She would not marry until 1926, less than three years before her death at the age of 54. Sadly, her union with widower and fellow Oberlin alumnus Henry (‘Harry’) Haskell proved divisive — Orville accused his sister of abandoning him and they never spoke again.
Katharine had risen to prominence while in France in 1909, where she emerged as an important figure in the story of early aviation. Orville and Wilbur were there to demonstrate their planes and garner support, and while the people of France were dazzled by their exhibitions, they were less impressed by the brothers themselves. Oberlin Alumni Magazine reported that they were ‘not the kind of guys you would want to invite to dinner. You could picture them coming over [...] and not saying a word.’
Katharine, though, made a much more positive impression on the European public. The only Wright to speak French, she dominated the social scene with her Midwestern charm and candour, landing invitations to exclusive dinners (including the Aéro-Club de France, where she was reportedly the first woman ever in attendance). The French would award all three Wrights the Legion of Honour.
On 14 June, Christie’s will offer an archive of correspondence from Katharine Wright to journalist and longtime friend Earl Findley in New York. Below, we present a selection of highlights.
Battling the Smithsonian Institution over recognition for her brothers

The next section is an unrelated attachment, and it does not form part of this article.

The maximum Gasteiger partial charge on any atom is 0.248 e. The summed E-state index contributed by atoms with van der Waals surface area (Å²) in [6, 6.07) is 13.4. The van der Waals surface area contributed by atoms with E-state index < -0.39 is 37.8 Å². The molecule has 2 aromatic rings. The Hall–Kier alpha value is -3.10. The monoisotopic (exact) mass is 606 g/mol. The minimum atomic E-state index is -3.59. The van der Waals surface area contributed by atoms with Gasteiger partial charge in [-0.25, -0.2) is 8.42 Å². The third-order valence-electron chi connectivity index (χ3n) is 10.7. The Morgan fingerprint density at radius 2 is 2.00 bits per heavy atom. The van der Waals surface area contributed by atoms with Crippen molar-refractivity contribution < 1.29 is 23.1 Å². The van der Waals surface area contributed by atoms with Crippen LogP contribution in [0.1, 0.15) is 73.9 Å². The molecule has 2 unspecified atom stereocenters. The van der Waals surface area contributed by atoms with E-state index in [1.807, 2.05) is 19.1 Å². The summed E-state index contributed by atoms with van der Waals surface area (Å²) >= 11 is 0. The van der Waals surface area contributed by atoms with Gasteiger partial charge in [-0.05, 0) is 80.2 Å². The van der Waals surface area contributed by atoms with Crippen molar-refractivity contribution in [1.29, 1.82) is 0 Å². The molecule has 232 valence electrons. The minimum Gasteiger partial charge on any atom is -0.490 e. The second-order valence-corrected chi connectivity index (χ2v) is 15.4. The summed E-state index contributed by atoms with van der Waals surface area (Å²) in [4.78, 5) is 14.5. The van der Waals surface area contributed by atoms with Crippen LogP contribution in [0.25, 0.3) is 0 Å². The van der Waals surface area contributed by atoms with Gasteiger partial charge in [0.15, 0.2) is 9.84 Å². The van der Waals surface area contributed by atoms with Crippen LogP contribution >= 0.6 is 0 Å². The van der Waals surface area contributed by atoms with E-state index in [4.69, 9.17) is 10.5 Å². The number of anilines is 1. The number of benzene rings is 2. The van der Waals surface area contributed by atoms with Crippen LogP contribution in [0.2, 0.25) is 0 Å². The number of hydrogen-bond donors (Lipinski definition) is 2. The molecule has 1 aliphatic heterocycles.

The Smithsonian credited Samuel P. Langley (1834-1906) as the inventor of the first working aeroplane, despite Langley’s failure to conduct a successful test in his lifetime. In fact, Langley’s machine only flew after Glenn Curtiss’s modifications to the design in 1914.
Here, on 3 February 1915, an impassioned Katharine writes about the Curtiss-Wright patent war that dragged on for years and consumed her brothers: ‘The Curtiss people are trying to show that the Langley machine was the real pioneer machine. [...] Before I ever quit on this business, the Smithsonian Institution must be shown up for joining in such a fraud. That will be difficult to do and must be handled with great care and tact, but in time, I think we can get the facts before the public, in the right way.’
She continues, ‘I am determined that the country shall know that Wilbur was killed by the fights he had to make to keep from having every thing stolen, that the last years of his life were worse than thrown away — that the government which pretended to give him a patent has made the patent worthless by disregarding it, even now after the case has really been settled — that, in short, a patent is a swindle, pure and simple, and that patent procedure in the Courts is a disgrace’.